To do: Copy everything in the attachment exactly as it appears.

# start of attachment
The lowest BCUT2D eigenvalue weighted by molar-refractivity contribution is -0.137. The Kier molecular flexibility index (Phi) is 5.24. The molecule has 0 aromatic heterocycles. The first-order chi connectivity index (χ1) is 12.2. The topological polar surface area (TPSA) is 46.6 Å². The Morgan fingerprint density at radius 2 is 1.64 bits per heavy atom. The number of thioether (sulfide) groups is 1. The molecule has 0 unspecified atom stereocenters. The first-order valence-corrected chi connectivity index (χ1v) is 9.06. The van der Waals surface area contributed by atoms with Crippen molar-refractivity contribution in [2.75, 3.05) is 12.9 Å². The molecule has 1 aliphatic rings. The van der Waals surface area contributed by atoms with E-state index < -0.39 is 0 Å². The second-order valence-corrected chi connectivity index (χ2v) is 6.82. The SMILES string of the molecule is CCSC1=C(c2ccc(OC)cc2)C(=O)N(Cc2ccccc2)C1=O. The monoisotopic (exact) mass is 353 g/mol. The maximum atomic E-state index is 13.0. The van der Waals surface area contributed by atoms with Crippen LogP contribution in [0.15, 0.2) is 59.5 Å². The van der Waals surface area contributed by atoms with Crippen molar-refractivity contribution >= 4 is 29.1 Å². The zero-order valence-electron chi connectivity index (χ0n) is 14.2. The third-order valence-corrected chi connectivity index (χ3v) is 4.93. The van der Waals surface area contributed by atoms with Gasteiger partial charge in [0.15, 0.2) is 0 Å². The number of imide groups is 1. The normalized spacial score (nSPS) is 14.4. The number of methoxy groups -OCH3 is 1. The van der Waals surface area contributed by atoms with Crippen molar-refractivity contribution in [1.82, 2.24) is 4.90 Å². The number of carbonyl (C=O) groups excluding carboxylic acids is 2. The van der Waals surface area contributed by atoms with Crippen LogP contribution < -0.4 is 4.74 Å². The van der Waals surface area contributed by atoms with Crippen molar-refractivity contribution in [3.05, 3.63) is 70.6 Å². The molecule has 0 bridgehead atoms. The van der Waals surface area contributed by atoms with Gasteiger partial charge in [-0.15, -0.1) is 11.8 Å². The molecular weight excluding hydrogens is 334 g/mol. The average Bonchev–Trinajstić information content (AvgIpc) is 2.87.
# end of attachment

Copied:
The lowest BCUT2D eigenvalue weighted by molar-refractivity contribution is -0.137. The Kier molecular flexibility index (Phi) is 5.24. The molecule has 0 aromatic heterocycles. The first-order chi connectivity index (χ1) is 12.2. The topological polar surface area (TPSA) is 46.6 Å². The Morgan fingerprint density at radius 2 is 1.64 bits per heavy atom. The number of thioether (sulfide) groups is 1. The molecule has 0 unspecified atom stereocenters. The first-order valence-corrected chi connectivity index (χ1v) is 9.06. The van der Waals surface area contributed by atoms with Crippen molar-refractivity contribution in [2.75, 3.05) is 12.9 Å². The molecule has 1 aliphatic rings. The van der Waals surface area contributed by atoms with E-state index < -0.39 is 0 Å². The second-order valence-corrected chi connectivity index (χ2v) is 6.82. The SMILES string of the molecule is CCSC1=C(c2ccc(OC)cc2)C(=O)N(Cc2ccccc2)C1=O. The monoisotopic (exact) mass is 353 g/mol. The maximum atomic E-state index is 13.0. The van der Waals surface area contributed by atoms with Crippen LogP contribution in [0.15, 0.2) is 59.5 Å². The van der Waals surface area contributed by atoms with Crippen molar-refractivity contribution >= 4 is 29.1 Å². The zero-order valence-electron chi connectivity index (χ0n) is 14.2. The third-order valence-corrected chi connectivity index (χ3v) is 4.93. The van der Waals surface area contributed by atoms with Gasteiger partial charge in [0.15, 0.2) is 0 Å². The number of imide groups is 1. The normalized spacial score (nSPS) is 14.4. The number of methoxy groups -OCH3 is 1. The van der Waals surface area contributed by atoms with Crippen molar-refractivity contribution in [1.82, 2.24) is 4.90 Å². The number of carbonyl (C=O) groups excluding carboxylic acids is 2. The van der Waals surface area contributed by atoms with Crippen LogP contribution < -0.4 is 4.74 Å². The van der Waals surface area contributed by atoms with Crippen molar-refractivity contribution in [3.05, 3.63) is 70.6 Å². The molecule has 0 bridgehead atoms. The van der Waals surface area contributed by atoms with Gasteiger partial charge in [-0.15, -0.1) is 11.8 Å². The molecular weight excluding hydrogens is 334 g/mol. The average Bonchev–Trinajstić information content (AvgIpc) is 2.87.